Other worlds

As a teenager I was fascinated by astronomy and cosmology and read voraciously as well as spending many hours outside at night with my telescope and Norton’s Star Atlas. During my brief years as a physicist in the 1970s, I kept up with the literature and was aware that some astronomers were attempting to detect planets around other stars by detecting the gravitational jiggling of the star around which the planet was orbiting. But these movements were slightly beyond detection by the technology of the day.

Headlines with messages like “First Planet Found Outside Our Solar System” appeared in newspapers dozens of times, at least twice in the New York Times, and once on the front page. But all these announcements were subsequently found to be wrong. And in one notorious incident, it was later found that the astronomer had detected not movements in stars, but movements in the telescope itself. So I was stunned to discover on reading the book “The Stardust Revolution” that new detection methods combined with space-based telescopes had resulted in the proven discovery of nearly 2000 exoplanets.

And not only that, but to identify their approximate sizes, distances from their stars, and orbital speed. And the “solar system” model was not at all standard. There were Jupiter sized planets that orbited their star in less than 5 days, orphan planets in interstellar space, and many Earth-sized planets around Sun-like stars. I realized that I must have been seeing headlines announcing these discoveries, subconsciously thinking “another false announcement” and ignoring them.

Nearly 2,000 planets have been confirmed to be orbiting other stars in our galaxy. NASA’s Kepler mission announced in February this year the discovery of 715 new planets. These newly-verified worlds orbit 305 stars, revealing multiple-planet systems much like our own solar system. Nearly 95 percent of these planets are smaller than Neptune, which is almost four times the size of Earth. This discovery marks a significant increase in the number of known small-sized planets more akin to Earth than previously identified exoplanets.

Four of these new planets are less than 2.5 times the size of Earth and orbit in their sun’s habitable zone, defined as the range of distance from a star where the surface temperature of an orbiting planet may be suitable for life-giving liquid water.

An image of the exoplanet Beta Pictoris b taken with the Magellan Adaptive Optics VisAO camera. This image was made using a CCD camera, which is essentially the same technology as a digital camera. The planet is nearly 100,000 times fainter than its star, and orbits its star at roughly the same distance as Saturn from our Sun. (Credit: Jared Males/UA)

An image of the exoplanet Beta Pictoris b taken with the Magellan Adaptive Optics VisAO camera. This image was made using a CCD camera, which is essentially the same technology as a digital camera. The planet is nearly 100,000 times fainter than its star, and orbits its star at roughly the same distance as Saturn from our Sun. (Credit: Jared Males/UA)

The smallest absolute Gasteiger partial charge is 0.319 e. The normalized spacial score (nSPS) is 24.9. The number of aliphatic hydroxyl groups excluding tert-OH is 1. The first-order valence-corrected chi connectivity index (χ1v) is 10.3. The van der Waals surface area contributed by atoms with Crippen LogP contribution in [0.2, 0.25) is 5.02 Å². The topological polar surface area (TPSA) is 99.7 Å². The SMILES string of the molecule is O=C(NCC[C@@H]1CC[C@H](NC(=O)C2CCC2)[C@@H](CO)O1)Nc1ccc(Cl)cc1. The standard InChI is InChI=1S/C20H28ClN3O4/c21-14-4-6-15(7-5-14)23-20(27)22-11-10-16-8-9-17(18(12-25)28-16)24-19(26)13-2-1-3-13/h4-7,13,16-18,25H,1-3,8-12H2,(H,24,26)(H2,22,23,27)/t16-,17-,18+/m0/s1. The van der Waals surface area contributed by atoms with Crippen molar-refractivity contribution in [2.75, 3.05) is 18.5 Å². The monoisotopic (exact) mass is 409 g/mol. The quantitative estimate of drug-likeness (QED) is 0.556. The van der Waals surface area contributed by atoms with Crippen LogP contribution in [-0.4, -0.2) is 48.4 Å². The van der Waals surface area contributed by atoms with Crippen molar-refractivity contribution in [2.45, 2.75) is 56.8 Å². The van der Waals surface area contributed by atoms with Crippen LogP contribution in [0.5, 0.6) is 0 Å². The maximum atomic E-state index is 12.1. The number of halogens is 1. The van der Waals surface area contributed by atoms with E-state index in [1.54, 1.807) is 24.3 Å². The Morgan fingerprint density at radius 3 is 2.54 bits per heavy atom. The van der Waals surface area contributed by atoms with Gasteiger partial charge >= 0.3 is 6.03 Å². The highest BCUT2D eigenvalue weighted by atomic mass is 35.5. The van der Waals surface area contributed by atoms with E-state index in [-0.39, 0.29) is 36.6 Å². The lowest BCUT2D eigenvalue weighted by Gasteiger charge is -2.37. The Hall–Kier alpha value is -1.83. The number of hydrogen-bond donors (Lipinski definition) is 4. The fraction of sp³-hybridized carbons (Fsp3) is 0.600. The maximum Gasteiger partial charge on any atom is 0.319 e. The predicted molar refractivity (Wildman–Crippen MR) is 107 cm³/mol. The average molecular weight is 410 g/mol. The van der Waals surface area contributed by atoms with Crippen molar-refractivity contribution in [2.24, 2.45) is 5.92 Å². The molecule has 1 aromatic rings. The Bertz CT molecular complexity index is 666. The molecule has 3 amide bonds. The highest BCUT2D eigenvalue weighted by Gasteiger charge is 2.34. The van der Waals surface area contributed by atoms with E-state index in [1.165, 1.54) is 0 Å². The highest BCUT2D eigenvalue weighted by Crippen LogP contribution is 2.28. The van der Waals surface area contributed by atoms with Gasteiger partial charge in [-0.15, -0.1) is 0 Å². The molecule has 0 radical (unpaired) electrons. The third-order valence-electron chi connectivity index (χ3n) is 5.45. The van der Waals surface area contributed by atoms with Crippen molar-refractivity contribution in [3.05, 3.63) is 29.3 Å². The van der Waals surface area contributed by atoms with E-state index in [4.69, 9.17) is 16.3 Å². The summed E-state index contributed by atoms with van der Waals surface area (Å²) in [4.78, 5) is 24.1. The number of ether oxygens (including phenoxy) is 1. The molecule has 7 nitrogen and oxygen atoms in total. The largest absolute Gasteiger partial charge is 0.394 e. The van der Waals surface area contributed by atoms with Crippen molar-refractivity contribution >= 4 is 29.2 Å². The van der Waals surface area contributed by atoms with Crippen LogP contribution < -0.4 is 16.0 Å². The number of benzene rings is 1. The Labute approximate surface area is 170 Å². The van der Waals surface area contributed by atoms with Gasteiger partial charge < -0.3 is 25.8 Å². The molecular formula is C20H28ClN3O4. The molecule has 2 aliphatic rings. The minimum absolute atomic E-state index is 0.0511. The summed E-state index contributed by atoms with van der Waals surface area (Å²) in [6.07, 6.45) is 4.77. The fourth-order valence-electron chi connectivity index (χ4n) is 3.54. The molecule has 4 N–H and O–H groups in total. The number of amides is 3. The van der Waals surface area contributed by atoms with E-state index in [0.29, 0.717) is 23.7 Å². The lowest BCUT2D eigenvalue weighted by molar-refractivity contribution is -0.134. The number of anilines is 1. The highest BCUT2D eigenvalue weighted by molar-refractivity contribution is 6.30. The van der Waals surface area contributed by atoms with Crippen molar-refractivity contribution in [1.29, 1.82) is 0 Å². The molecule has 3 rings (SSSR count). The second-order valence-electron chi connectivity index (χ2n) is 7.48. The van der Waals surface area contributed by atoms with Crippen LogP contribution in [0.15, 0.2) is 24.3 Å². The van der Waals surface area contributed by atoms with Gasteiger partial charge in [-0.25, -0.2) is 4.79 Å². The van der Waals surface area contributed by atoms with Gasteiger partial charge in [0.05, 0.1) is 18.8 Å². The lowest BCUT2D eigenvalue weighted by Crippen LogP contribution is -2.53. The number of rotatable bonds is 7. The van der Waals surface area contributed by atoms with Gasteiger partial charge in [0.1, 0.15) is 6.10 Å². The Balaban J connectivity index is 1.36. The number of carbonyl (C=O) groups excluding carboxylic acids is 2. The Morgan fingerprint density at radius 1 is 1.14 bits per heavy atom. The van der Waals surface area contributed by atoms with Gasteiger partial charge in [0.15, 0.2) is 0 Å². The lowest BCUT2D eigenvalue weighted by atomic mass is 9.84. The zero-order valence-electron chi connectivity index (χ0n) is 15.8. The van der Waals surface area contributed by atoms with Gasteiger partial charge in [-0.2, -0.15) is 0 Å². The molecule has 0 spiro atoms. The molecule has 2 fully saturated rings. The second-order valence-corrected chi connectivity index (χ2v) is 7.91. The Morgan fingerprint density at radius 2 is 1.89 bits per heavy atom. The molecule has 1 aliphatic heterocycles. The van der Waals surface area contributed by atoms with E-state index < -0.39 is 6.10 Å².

Not only have exoplanets been found, but it has even been possible to obtain a photographic image of a planet. And the Hubble Space Telescope’s resolution and sensitivity have allowed astronomers to discover dusty disks around young stars. These protoplanetary disks are believed to be a circumstellar disk of matter, including gas and dust, from which planets may eventually form or be in the process of forming.

Looking deep inside the Orion Nebula, the Hubble Space Telescope has captured a stunning collection of protoplanetary disks – or proplyds – which are embryonic solar systems in the making.

Looking deep inside the Orion Nebula, the Hubble Space Telescope has captured a stunning collection of protoplanetary disks – or proplyds – which are embryonic solar systems in the making.

A protoplanetary disk in the Orion Nebula

A protoplanetary disk in the Orion Nebula

A recent paper1 estimated that there are some 100 million other places in the Milky Way galaxy that could support life above the microbial level, based on a new computation method to examine data from planets orbiting other stars in the universe. The scientists surveyed more than 1,000 planets and used a formula that considers planet density, temperature, substrate (liquid, solid or gas), chemistry, distance from its central star and age. From this information, they developed and computed the Biological Complexity Index (BCI).

The BCI calculation revealed that 1 to 2 percent of the planets showed a BCI rating higher than Europa, a moon of Jupiter thought to have a subsurface global ocean that may harbour forms of life. With about 10 billion stars in the Milky Way galaxy, the BCI yields 100 million plausible planets.

So now we are rethinking our uniqueness. Whereas a few decades back, it seemed entirely possible we may live on the only habitable planet where life has evolved, now it seems more and more likely that habitable planets are very common, and the chemical building blocks of life are generated in huge amounts by stars and in interstellar space. It may well be that the emergence of self-sustaining replicative chemical systems capable of Darwinian evolution is a common phenomenon throughout the universe.

1 Louis N. Irwin et al., Assessing the Possibility of Biological Complexity on Other Worlds, with an Estimate of the Occurrence of Complex Life in the Milky Way Galaxy, Challenges, 2014, DOI: 10.3390/challe5010159 (open access)

 

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